In Gideon v. Wainwright, 372 U.S. 335 (1963), the Court held that the Sixth Amendment requirement of the assistance of counsel was obligatory on the states under the Fourteenth Amendment. In Gideon, then, the Court overruled its earlier decision in Betts v. Brady, 315 U.S. 455 (1962). Justice Black wrote the majority opinion. Justices Douglas, Clark, and Harlan each concurred in separate opinions.
In Gideon, the defendant, Clarence Gideon, was charged in Florida state court with breaking into and entering a poolroom with intent to commit a misdemeanor inside. This was, of course, a noncapital offense under Florida law. He appeared in court without any money and without a lawyer and asked the court to appoint a lawyer for him at state expense. The court refused to do so. The defendant then went to trial and, like Betts, defended himself. Although the courts observed that he did a fairly good job, he was found guilty of the charges. Gideon appealed, seeking review of the lower court’s order refusing to appoint counsel for him. Not surprisingly, the conviction was upheld on appeal because the state courts properly followed the existing Supreme Court opinion in Betts v. Brady, discussed earlier.
However, the U.S. Supreme Court took Gideon’s case and reversed his conviction. Returning to the issue of whether counsel is required in noncapital cases, the Court changed its mind and overruled their decision in Betts.
The Court held that Betts v. Brady had been wrongly decided and that the right to counsel was fundamental. In doing so, it relied on Powell v. Alabama, 287 U.S. 45 (1932), and Grosjean v. American Press Co., 297 U.S. 233 (1936), as two cases that had recognized the fundamental nature of the right, although limiting the holdings to the facts of those cases. Accordingly, the Court held that Betts was an ‘‘abrupt break with its own well-considered precedents.’’ In addition to relying on its precedents, the Court held that ‘‘reason and reflection’’ require the recognition that any person who is haled into court without an attorney cannot be assured a fair trial. The court recognized that the government hires lawyers to prosecute people and defendants hire the best lawyers they can to represent them and that these are evidence ‘‘of the widespread belief that lawyers in criminal courts are necessities, not luxuries.’’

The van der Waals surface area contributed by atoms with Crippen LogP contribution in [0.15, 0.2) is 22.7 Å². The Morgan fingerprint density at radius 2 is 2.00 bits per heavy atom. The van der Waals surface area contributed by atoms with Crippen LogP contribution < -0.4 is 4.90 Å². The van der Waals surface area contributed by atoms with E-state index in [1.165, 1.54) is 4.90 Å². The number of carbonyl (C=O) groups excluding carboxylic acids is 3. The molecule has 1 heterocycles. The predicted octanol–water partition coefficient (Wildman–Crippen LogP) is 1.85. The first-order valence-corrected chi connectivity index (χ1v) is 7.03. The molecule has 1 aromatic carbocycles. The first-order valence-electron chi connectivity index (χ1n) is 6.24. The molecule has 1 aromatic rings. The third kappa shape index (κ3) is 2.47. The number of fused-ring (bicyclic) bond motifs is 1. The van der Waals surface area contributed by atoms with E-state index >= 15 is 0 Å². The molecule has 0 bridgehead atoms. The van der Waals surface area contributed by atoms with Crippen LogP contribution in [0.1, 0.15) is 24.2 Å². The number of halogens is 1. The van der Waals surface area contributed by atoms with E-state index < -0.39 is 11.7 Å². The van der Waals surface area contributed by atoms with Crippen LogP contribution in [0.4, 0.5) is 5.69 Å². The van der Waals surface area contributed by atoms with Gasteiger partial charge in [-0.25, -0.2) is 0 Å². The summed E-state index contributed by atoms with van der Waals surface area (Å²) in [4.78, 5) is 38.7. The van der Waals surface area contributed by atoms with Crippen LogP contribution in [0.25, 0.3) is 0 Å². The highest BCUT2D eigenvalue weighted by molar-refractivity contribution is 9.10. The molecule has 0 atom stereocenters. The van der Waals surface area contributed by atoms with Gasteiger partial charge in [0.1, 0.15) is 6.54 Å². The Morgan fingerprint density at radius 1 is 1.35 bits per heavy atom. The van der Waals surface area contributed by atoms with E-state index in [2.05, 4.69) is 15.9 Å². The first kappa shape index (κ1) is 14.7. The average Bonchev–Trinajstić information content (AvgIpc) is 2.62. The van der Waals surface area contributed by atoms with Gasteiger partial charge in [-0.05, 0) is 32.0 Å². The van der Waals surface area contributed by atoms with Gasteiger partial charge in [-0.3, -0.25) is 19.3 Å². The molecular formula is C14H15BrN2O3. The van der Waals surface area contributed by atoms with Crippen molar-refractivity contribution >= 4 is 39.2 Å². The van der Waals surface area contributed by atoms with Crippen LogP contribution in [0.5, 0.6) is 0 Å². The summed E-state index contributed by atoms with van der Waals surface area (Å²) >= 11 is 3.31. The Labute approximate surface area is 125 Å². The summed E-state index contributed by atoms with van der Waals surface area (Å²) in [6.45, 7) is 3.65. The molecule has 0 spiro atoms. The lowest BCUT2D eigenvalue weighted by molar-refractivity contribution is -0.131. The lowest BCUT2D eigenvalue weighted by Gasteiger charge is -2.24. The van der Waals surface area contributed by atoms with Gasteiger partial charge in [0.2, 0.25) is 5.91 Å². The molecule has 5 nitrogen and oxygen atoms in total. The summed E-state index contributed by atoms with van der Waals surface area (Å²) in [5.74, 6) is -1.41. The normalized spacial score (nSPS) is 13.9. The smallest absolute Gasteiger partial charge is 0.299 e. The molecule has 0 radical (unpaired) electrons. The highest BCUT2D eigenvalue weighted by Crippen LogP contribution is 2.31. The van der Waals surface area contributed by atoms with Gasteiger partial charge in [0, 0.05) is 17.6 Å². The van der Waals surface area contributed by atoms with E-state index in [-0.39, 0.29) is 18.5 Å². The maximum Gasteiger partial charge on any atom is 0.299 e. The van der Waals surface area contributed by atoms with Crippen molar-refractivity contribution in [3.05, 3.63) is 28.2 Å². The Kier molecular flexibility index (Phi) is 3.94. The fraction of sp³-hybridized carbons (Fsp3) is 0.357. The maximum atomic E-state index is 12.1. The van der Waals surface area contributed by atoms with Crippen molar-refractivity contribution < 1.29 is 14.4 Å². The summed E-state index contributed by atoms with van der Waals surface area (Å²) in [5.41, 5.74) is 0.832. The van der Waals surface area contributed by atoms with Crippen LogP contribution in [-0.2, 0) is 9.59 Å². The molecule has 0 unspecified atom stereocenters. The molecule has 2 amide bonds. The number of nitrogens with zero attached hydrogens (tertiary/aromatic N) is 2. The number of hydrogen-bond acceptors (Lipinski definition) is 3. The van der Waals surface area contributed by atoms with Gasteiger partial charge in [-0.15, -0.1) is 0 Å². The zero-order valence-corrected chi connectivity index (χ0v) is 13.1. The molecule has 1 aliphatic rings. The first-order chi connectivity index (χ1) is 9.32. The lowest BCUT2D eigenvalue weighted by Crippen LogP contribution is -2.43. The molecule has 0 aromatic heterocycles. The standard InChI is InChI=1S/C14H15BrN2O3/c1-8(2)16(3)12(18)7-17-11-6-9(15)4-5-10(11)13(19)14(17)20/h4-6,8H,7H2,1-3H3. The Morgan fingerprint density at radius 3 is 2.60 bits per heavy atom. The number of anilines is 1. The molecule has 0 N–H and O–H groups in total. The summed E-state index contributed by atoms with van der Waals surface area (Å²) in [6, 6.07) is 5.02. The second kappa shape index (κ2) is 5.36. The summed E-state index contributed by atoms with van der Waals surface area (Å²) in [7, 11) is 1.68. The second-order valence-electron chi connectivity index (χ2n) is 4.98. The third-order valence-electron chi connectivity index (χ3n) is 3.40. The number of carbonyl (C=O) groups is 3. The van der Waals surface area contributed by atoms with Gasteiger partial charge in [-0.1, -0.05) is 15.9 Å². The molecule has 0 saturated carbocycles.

Justice Douglas concurred, restating his long-held position on the so-called ‘‘total incorporation’’ theory. Under that theory, Justice Douglas believed that the Bill of Rights was incorporated as a whole and applicable on the states as it was to the federal courts through the Fourteenth Amendment. Justice Clark concurred in the result, indicating that, as far as he was concerned, the Court had already held that the Fourteenth Amendment required counsel in all capital crimes and that the majority’s decision did no more than ‘‘erase a distinction which has no basis in logic and an increasingly eroded basis in authority.’’ That is, the Constitution ‘‘makes no distinction between capital and noncapital cases.’’
Justice Harlan also concurred, agreeing that Betts should be overruled. But he did not view Betts as a break with precedent. According to Justice Harlan, Betts simply held that special circumstances could require the appointment of counsel in noncapital trials, but required that such circumstances be present. As Justice Harlan explained, the special circumstances rule exists but its substance has been eroded. ‘‘The court has come to recognize, in other words, that the mere existence of a serious criminal charge constituted in itself special circumstances requiring the services of counsel at trial. In truth the Betts v. Brady rule is no longer a reality.’’
Cases and Statutes Cited